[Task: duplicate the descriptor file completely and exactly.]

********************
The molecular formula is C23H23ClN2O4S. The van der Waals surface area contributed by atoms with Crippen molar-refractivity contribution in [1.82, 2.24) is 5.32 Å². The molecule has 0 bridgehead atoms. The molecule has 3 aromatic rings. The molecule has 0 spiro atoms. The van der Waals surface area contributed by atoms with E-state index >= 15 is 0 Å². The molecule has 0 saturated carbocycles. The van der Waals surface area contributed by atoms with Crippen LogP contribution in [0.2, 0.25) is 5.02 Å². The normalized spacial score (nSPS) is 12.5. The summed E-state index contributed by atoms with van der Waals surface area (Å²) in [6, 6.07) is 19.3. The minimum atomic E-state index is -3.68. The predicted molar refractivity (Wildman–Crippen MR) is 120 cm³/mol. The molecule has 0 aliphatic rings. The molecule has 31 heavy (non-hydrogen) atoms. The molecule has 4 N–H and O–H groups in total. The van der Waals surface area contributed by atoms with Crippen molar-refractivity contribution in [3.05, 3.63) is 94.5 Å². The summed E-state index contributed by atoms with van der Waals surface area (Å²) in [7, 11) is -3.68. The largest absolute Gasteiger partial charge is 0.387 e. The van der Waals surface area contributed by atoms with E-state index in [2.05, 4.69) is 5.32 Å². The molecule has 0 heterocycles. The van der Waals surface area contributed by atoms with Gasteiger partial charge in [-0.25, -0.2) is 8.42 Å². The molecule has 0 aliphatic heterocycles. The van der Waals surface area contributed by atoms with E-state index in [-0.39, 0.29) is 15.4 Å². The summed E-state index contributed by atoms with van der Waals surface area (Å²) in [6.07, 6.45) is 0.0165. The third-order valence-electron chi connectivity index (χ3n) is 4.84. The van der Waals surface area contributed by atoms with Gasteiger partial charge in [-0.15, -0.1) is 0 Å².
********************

The molecular formula is C23H23ClN2O4S. The van der Waals surface area contributed by atoms with Crippen molar-refractivity contribution in [1.82, 2.24) is 5.32 Å². The molecule has 0 bridgehead atoms. The molecule has 3 aromatic rings. The molecule has 0 spiro atoms. The van der Waals surface area contributed by atoms with E-state index >= 15 is 0 Å². The molecule has 0 saturated carbocycles. The van der Waals surface area contributed by atoms with Crippen LogP contribution in [0.2, 0.25) is 5.02 Å². The normalized spacial score (nSPS) is 12.5. The summed E-state index contributed by atoms with van der Waals surface area (Å²) in [6, 6.07) is 19.3. The minimum atomic E-state index is -3.68. The predicted molar refractivity (Wildman–Crippen MR) is 120 cm³/mol. The molecule has 0 aliphatic rings. The molecule has 31 heavy (non-hydrogen) atoms. The molecule has 4 N–H and O–H groups in total. The van der Waals surface area contributed by atoms with Crippen molar-refractivity contribution in [3.05, 3.63) is 94.5 Å². The summed E-state index contributed by atoms with van der Waals surface area (Å²) in [7, 11) is -3.68. The largest absolute Gasteiger partial charge is 0.387 e. The van der Waals surface area contributed by atoms with E-state index in [2.05, 4.69) is 5.32 Å². The molecule has 0 heterocycles. The van der Waals surface area contributed by atoms with Gasteiger partial charge in [-0.25, -0.2) is 8.42 Å². The molecule has 0 aliphatic heterocycles. The van der Waals surface area contributed by atoms with E-state index in [-0.39, 0.29) is 15.4 Å². The summed E-state index contributed by atoms with van der Waals surface area (Å²) in [6.07, 6.45) is 0.0165. The third-order valence-electron chi connectivity index (χ3n) is 4.84. The van der Waals surface area contributed by atoms with Gasteiger partial charge in [-0.15, -0.1) is 0 Å².